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# Hausdorff space not completely Hausdorff

On the set $\mathbbmss{Z}^{+}$ of strictly positive integers, let $a$ and $b$ be two different integers $b\neq 0$ and consider the set

$S(a,b)=\{a+kb\in\mathbbmss{Z}^{+}\colon k\in\mathbbmss{Z}\}$ |

such set is the infinite arithmetic progression of positive integers with difference $b$ and containing $a$. The collection of all $S(a,b)$ sets is a basis for a topology on $\mathbbmss{Z}^{+}$. We will use a coarser topology induced by the following basis:

$\mathbbmss{B}=\{S(a,b):\gcd(a,b)=1\}$ |

# The collection $\mathbbmss{B}$ is basis for a topology on $\mathbbmss{Z}^{+}$

We first prove such collection is a basis. Suppose $x\in S(a,b)\cap S(c,d)$. By Euclid’s algorithm we have $S(a,b)=S(x,b)$ and $S(c,d)=S(x,d)$ and

$x\in S(x,bd)\subset S(x,d)\cap S(c,d)$ |

besides, since $\gcd(x,b)=1$ and $\gcd(x,d)=1$ then $\gcd(x,bd)=1$ so $x$ and $bd$ are coprimes and $S(x,bd)\in\mathbbmss{B}$. This concludes the proof that $\mathbbmss{B}$ is indeed a basis for a topology on $\mathbbmss{Z}^{+}$.

# The topology on $\mathbbmss{Z}^{+}$ induced by $\mathbbmss{B}$ is Hausdorff

Let $m,n$ integers two different integers. We need to show that there are open disjoint neighborhoods $U_{m}$ and $U_{n}$ such that $m\in U_{m}$ and $n\in U_{n}$, but it suffices to show the existence of disjoint basic open sets containing $m$ and $n$.

Taking $d=|m-n|$, we can find an integer $t$ such that $t>d$ and such that $\gcd(m,t)=\gcd(n,t)=1$. A way to accomplish this is to take any multiple of $mn$ greater than $d$ and add $1$.

The basic open sets $S(m,t)$ and $S(n,t)$ are disjoint, because they have common elements if and only if the diophantine equation $m+tx=n+ty$ has solutions. But it cannot have since $t(x-y)=n-m$ implies that $t$ divides $n-m$ but $t>|n-m|$ makes it impossible.

We conclude that $S(m,t)\cap S(n,t)=\emptyset$ and this means that $\mathbbmss{Z}^{+}$ becomes a Hausdorff space with the given topology.

# Some properties of $\overline{S(a,b)}$

We need to determine first some facts about $\overline{S(a,b)}$. in order to take an example, consider $S(3,5)$ first. Notice that if we had considered the former topology (where in $S(a,b)$, $a$ and $b$ didn’t have to be coprime) the complement of $S(3,5)$ would have been $S(4,5)\cup S(5,5)\cup S(6,5)\cup S(7,5)$ which is open, and so $S(3,5)$ would have been closed. In general, in the finer topology, all basic sets were both open and closed. However, this is not true in our coarser topology (for instance $S(5,5)$ is not open).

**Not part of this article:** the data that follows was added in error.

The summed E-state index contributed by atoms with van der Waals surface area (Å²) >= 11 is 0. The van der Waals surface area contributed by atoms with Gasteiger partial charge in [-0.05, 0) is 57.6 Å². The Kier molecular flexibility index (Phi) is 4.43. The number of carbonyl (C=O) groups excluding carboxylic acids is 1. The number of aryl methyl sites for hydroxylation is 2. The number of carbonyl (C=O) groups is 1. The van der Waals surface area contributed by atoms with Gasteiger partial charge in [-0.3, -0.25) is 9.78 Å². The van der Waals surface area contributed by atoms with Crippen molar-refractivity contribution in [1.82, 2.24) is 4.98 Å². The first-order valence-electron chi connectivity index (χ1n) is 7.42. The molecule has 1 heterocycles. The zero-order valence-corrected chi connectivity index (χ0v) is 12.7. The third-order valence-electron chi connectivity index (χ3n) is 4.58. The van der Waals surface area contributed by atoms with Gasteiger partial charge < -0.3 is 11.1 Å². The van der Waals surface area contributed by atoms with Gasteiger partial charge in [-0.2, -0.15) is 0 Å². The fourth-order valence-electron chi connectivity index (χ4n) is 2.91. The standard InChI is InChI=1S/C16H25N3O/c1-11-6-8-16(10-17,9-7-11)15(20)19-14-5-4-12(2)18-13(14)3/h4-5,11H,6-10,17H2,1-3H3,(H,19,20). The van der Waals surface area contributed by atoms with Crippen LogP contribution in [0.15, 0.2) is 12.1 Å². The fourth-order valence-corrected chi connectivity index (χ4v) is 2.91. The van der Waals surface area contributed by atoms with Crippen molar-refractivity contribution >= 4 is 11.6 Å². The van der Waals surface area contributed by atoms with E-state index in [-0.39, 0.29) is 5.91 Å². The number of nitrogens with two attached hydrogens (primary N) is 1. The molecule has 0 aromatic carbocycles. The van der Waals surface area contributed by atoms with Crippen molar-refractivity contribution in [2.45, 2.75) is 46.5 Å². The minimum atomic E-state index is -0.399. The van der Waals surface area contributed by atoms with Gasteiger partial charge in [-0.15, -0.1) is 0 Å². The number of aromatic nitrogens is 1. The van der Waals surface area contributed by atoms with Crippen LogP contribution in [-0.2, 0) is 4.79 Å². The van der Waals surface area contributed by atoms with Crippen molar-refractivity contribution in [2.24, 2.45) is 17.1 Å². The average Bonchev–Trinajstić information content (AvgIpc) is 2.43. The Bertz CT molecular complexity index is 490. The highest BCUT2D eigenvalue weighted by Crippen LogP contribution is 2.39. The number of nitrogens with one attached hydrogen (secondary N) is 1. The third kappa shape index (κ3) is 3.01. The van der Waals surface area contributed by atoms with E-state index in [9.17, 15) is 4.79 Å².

The key fact to prove $\mathbbmss{Z}^{+}$ is not a completely Hausdorff space is: given any $S(a,b)$, then $b\mathbbmss{Z}^{+}=\{n\in\mathbbmss{Z}^{+}:b\mbox{ divides }n\}$ is a subset of $\overline{S(a,b)}$.

Indeed, any basic open set containing $bk$ is of the form $S(bk,t)$ with $t,bk$ coprimes. This means $\gcd(t,b)=1$. Now $S(bk,t)$ and $S(a,b)$ have common terms if an only if $bk+tx=a+by$ for some integers $x,y$. But that diophantine equation can be rewritten as

$tx-by=a-bk$ |

and it always has solutions because $1=\gcd(t,b)$ divides $a-bk$.

This also proves $S(a,b)\neq\overline{S(a,b)}$, because $b$ is not in $S(a,b)$ but it is on the closure.

# The topology on $\mathbbmss{Z}^{+}$ induced by $\mathbbmss{B}$ is not completely Hausdorff

We will use the closed-neighborhood sense for completely Hausdorff, which will also imply the topology is not completely Hausdorff in the functional sense.

Let $m,n$ different positive integers. Since $\mathbbmss{B}$ is a basis, for any two disjoint neighborhoods $U_{m},U_{n}$ we can find basic sets $S(m,a)$ and $S(n,b)$ such that

$m\in S(m,a)\subseteq U_{m},\qquad n\in S(n,b)\subseteq U_{n}$ |

and thus

$S(m,a)\cap S(n,b)=\emptyset.$ |

But then $g=ab$ is both a multiple of $a$ and $b$ so it must be in $\overline{S(m,a)}$ and $\overline{S(n,b)}$. This means

$\overline{S(m,a)}\cap\overline{S(n,b)}\neq\emptyset$ |

and thus $\overline{U_{m}}\cap\overline{U_{n}}\neq\emptyset$.

This proves the topology under consideration is not completely Hausdorff (under both usual meanings).

## Mathematics Subject Classification

54D10*no label found*

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